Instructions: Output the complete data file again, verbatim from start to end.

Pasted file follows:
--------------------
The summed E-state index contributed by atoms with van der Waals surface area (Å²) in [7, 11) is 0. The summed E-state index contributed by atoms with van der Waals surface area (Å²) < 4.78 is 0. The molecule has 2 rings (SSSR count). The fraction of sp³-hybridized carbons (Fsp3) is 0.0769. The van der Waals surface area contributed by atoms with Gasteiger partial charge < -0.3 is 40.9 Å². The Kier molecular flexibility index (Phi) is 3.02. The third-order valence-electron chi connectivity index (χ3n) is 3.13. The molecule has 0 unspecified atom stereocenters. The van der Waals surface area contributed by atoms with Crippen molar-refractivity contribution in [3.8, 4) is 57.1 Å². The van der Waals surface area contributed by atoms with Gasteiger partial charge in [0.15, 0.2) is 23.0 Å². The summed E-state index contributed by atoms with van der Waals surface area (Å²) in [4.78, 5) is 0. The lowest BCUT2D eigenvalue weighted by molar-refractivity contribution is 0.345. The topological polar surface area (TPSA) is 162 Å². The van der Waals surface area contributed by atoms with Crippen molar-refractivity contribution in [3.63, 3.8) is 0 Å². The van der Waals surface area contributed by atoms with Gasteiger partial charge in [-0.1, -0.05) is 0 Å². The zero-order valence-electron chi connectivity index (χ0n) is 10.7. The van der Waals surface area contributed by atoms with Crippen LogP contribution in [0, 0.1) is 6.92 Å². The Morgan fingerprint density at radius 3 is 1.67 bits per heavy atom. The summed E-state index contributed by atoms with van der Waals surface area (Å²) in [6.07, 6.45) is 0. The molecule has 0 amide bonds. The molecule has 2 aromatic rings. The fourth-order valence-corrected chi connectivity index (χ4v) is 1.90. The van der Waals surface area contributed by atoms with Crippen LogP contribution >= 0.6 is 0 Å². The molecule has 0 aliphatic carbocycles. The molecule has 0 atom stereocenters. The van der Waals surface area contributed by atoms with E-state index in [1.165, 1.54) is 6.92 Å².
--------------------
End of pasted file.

The summed E-state index contributed by atoms with van der Waals surface area (Å²) in [7, 11) is 0. The summed E-state index contributed by atoms with van der Waals surface area (Å²) < 4.78 is 0. The molecule has 2 rings (SSSR count). The fraction of sp³-hybridized carbons (Fsp3) is 0.0769. The van der Waals surface area contributed by atoms with Gasteiger partial charge < -0.3 is 40.9 Å². The Kier molecular flexibility index (Phi) is 3.02. The third-order valence-electron chi connectivity index (χ3n) is 3.13. The molecule has 0 unspecified atom stereocenters. The van der Waals surface area contributed by atoms with Crippen molar-refractivity contribution in [3.8, 4) is 57.1 Å². The van der Waals surface area contributed by atoms with Gasteiger partial charge in [0.15, 0.2) is 23.0 Å². The summed E-state index contributed by atoms with van der Waals surface area (Å²) in [4.78, 5) is 0. The lowest BCUT2D eigenvalue weighted by molar-refractivity contribution is 0.345. The topological polar surface area (TPSA) is 162 Å². The van der Waals surface area contributed by atoms with Crippen molar-refractivity contribution in [3.63, 3.8) is 0 Å². The van der Waals surface area contributed by atoms with Gasteiger partial charge in [-0.1, -0.05) is 0 Å². The zero-order valence-electron chi connectivity index (χ0n) is 10.7. The van der Waals surface area contributed by atoms with Crippen LogP contribution in [0, 0.1) is 6.92 Å². The Morgan fingerprint density at radius 3 is 1.67 bits per heavy atom. The summed E-state index contributed by atoms with van der Waals surface area (Å²) in [6.07, 6.45) is 0. The molecule has 0 amide bonds. The molecule has 2 aromatic rings. The fourth-order valence-corrected chi connectivity index (χ4v) is 1.90. The van der Waals surface area contributed by atoms with Crippen LogP contribution >= 0.6 is 0 Å². The molecule has 0 aliphatic carbocycles. The molecule has 0 atom stereocenters. The van der Waals surface area contributed by atoms with E-state index in [1.165, 1.54) is 6.92 Å².